The riots that erupted the night Penn State chose to fire Paterno for his role in the cover-up also served as a catalyst for a student initiative facing a similar turning point. It was around that time, not long after the Sandusky grand jury report was released, that graduate students Stuart Shapiro and Laura March hatched a plan to redirect the campus community’s energy into a creative show of support for the victims.
As it happened, the report became public just a few days before Penn State football’s “White Out,” an event in which fans show up dressed or painted in white to show their support for the team and intimidate their opponent. To Shapiro and March, the unfortunate timing of event seemed to mirror (and give credence to) the accusations that Penn State sought to paper over the very serious issues stemming from Sandusky’s alleged crimes.
After some collaboration via Facebook with Therese Jones, another Penn State alum, the two quickly organized a “Blue Out,” urging the community to show up to the game wearing the color associated with child abuse awareness. They also distributed educational materials at the event. Through the sale of blue ribbons and t-shirts, the students raised over $47,000 for organizations supporting victims of child abuse.
Shapiro and March are scheduled to graduate in 2013, but there’s hope that the Blue Out could become an annual event. Their 2012 effort brought them just shy of $75,000. The money that Shapiro and March raised will be added to the pool that’s already gone towards helping organizations like The Pennsylvania Coalition Against Rape (PCAR), put in place abuse prevention programs at Penn State. The students have begun the process of transferring responsibility for the event to a student organization. They’ve even solicited support for a panel examining the roots of the Penn State Scandal to be presented at the music and multimedia festival South by Southwest (SXSW).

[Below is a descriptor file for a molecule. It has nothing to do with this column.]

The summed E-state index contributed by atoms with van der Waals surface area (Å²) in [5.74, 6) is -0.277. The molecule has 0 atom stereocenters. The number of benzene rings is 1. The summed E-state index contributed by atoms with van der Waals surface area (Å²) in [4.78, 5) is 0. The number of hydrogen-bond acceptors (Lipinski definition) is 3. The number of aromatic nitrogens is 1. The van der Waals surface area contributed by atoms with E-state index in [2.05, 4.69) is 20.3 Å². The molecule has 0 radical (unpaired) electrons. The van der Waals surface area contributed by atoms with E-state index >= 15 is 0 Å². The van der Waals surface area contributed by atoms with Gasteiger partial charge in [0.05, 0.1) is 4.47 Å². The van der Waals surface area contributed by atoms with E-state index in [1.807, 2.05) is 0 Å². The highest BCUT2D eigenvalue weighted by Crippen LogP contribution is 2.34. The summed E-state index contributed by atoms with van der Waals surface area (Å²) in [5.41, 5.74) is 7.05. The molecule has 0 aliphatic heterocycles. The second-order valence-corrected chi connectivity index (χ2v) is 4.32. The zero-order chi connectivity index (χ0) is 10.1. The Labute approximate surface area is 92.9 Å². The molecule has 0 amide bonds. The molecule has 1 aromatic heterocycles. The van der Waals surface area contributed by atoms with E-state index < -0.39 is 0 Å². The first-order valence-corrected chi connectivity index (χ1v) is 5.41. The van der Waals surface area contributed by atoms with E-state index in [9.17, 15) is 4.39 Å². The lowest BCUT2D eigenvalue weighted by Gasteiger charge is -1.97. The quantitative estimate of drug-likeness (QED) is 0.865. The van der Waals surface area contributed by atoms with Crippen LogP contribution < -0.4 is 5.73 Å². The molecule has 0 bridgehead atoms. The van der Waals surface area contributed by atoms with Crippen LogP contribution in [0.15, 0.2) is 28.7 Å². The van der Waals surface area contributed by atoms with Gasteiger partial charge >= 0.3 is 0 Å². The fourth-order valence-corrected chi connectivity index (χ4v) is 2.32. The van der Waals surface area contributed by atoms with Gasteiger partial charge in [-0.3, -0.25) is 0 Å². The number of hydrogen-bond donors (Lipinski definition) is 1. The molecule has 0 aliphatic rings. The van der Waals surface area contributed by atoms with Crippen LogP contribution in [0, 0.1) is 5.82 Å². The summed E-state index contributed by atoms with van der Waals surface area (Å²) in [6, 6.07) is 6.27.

The $60 million fine levied against Penn State's endowment by the NCAA will also support abuse prevention programs. But only 25% of the funds will reach Pennsylvania organizations, a figure PCAR feels is way too low. According to PCAR, the task force responsible for managing the endowment is comprised of university leaders from across the country, but “lacks the voices of victims…survivors… and accomplished experts in sexual abuse prevention.”
The resolution of these issues won’t merit national headlines, but these efforts illustrate the manner in which individuals and organizations far removed from the circumstances of abuse can play a role in ensuring that there is a comprehensive response. Ganim’s reporting helped other victims to come forward, Shapiro and March’s inspired efforts helped to refocus attention on those directly affected by Sandusky’s actions, and PCAR’s programs will help Penn State prevent and respond to on-campus abuse in the future.
Voting has closed for Shapiro and March’s SXSW Panel, but $10 donations can still be made to PCAR by texting PREVENT to 80077, or by purchasing Blueout merchandise here: